The film starts with a black blank screen and the voices from people stuck in the trade towers on that fateful day, September 11, 2001. I thought to myself: this is a set up to make sure we are lost to the saddened memory of that day, and the stance that we were wronged—and that this film will right this wrong.
This trope did not work for me so the film did not work. I thought the story and its telling was corrupt. I thought it exposed U.S. thuggery with no critique of it. I thought it screamed the revenge narrative of post- 9/11/2001 with no regret, or hesitation, or ambiguity.
Much of the controversy about the film has centered on the illegality of torture and the U.S. government and CIA complicity in it. Film Director Kathryn Bigelow says the film merely sets out the record and does not condone or condemn. But this is not as it seemed to me. Critics like Jane Mayer of the “New Yorker” who has tracked torture memos for forever begs to differ as well. She says the film normalizes and naturalizes the use of terror in American culture. Others have argued that the film misrepresents the success of getting information from the practice.
I agree with Mayer but my take is also a bit different. I actually think that the film presents torture but does so in very careful and limited fashion. I had prepared myself for the scenes and was ready to divert my eyes when I could bare no more. But I never had to divert my eyes. The audience was treated too kindly. We were not made to see the horrors of torture. There were glimpses and the rest was left for us to imagine, or not. We did not see the destruction of the human soul nor the horror of a broken human being. Torture leaves one no space to breathe. The fear is unrelenting. The humiliation is uncontrolled. If the film had been brave enough to really show us torture and its aftermath there would be no condoning or normalizing it.
So, for me, the real problem with ZDT is that it lets the audience and the American public think that terrible things are allowable because they are doable. A courageous telling of the U.S. anti-terror narrative would demand critique and defiance.
Do not confuse imperial arrogance for courage. The U.S. does what it wants with impudence. It single handedly invaded Pakistan in order to kill Osama bin Laden. Even though it was no longer clear whether bin Laden was still a player of any sort, or if Al Qaeda remained viably intact or a threat, the need for revenge, and to kill Osama had its own justifiability.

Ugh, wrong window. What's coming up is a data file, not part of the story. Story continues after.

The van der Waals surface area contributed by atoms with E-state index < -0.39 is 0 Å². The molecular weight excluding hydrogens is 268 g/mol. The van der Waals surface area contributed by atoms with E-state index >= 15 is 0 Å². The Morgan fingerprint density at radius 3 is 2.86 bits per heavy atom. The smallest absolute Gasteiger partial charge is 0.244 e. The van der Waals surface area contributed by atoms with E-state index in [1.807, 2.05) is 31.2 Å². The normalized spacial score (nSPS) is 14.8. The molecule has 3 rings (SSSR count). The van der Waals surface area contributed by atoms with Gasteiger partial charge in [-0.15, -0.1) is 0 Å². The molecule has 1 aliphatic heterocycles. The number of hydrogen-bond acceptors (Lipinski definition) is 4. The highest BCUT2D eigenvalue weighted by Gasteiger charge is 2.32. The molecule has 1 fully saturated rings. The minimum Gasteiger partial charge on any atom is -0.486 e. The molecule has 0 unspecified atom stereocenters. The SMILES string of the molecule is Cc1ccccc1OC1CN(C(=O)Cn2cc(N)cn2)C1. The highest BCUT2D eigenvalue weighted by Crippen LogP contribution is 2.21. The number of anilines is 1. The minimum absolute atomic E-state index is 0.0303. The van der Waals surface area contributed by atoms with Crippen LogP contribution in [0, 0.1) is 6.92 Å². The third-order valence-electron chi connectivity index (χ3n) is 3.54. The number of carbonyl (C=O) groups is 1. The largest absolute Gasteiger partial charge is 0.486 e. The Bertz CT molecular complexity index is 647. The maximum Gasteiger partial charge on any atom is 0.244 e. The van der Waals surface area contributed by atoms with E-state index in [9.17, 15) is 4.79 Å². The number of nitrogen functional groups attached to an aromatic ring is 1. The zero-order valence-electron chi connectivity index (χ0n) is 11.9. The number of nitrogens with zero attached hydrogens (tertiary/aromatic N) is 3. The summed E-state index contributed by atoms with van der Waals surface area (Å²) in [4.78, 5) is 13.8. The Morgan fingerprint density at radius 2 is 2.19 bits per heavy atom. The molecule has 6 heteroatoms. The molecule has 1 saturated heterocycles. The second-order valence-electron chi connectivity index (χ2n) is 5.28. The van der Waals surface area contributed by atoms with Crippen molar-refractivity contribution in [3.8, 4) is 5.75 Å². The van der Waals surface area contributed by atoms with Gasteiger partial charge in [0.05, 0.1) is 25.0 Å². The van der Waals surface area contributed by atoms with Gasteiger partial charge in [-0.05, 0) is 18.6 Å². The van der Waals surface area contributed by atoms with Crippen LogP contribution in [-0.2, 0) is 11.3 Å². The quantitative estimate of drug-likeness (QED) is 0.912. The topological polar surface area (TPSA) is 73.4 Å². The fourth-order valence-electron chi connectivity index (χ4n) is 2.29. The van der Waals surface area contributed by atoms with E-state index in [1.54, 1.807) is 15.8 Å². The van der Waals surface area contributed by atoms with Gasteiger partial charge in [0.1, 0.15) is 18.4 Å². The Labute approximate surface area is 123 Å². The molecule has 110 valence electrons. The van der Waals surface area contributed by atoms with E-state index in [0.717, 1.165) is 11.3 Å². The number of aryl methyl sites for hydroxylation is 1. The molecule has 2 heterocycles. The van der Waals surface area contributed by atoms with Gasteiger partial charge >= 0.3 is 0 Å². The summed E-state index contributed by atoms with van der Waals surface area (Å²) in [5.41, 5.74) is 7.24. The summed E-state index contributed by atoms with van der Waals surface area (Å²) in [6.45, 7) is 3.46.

Enter Maya. I wrote at the start of the Iraq and Afghan wars that Bush’s war room should not use women’s rights rhetoric to wrap the bombs in. Do not justify these wars and killing in the name of Afghan women’s rights against the Taliban. You do not drop bombs on the women you are supposedly trying to save. Do not now cleanse the wars of/on terror with the face of a white blonde female. Do not detract from the heinous aspects of the terror war by making it look gender neutral.
My point: do not justify or explain U.S. war revenge with a pretty blond white woman with an “obsession” to catch the mastermind of 9/11. This film is not to be made seemingly progressive or feminist because it presents a female CIA agent as central to the demise of Osama. Nor should any of us think that it is “good” that Maya is female, or that several females had an important hand in the murder of Osama. There is nothing feminist in revenge. We can learn from the Indian feminists just now who say that they do not seek the death penalty for the men responsible for the brutal death and rape of Jyoti Singh Pandey. Kavita Krishman says: “Gender justice needs to be brought and kept in the centre stage of the debate, not the death penalty”.
Maya is not believable to me. She is an awful stereotype: a driven, obsessive woman, alone with no friends. She has no depth. She is all surface. She says she prefers to drop a bomb rather than use the Seal team. She says she knows 100 percent that Osama is in the building. She says she is the “mother-fucker” who found the safe house in the first place. She assures the men of the Seal team that Osama is there and that they must kill him for her.
I was thinking through the film–if they hate us they do so because we are hateful. I am sad to know that this film will be seen across the globe. It will be read as another story of imperial empire with a (white) female twist. How unfair to all the people in the U.S. who do not choose revenge and murder. How unfair to my Pakistani friends who are also U.S. citizens. How unfair to most of us across the globe.
I was hoping that maybe no nods would be given to Jessica Chastain for her role as Maya at the Golden Globes. I was hoping that no one would give a feminist nod to Kathryn Bigelow for directing ZDT. I was just hoping that maybe feminism would not get mucked up in the conversation about torture and the murder of Osama. But that was not to happen.
Chastain calls Maya an “unsung hero” and I think this is deeply troubling. But it got worse for me when Chastain accepted the Golden Globe Award for best actress and thanks Bigelow for putting forward “powerful, fearless women” who disobey and make a difference.
I do not like the film or the way that Bigelow and Chastain choose to depict it. Given both, and the way each bleeds into the other, there is no neutral ground here. I think it is important to reject the imperial feminism that is embedded here.
It would be good to remember that there is no worthy feminism without justice and if there is NO JUSTICE, there is NO PEACE.
Zillah Eisenstein is a Distinguished Scholar at Ithaca College.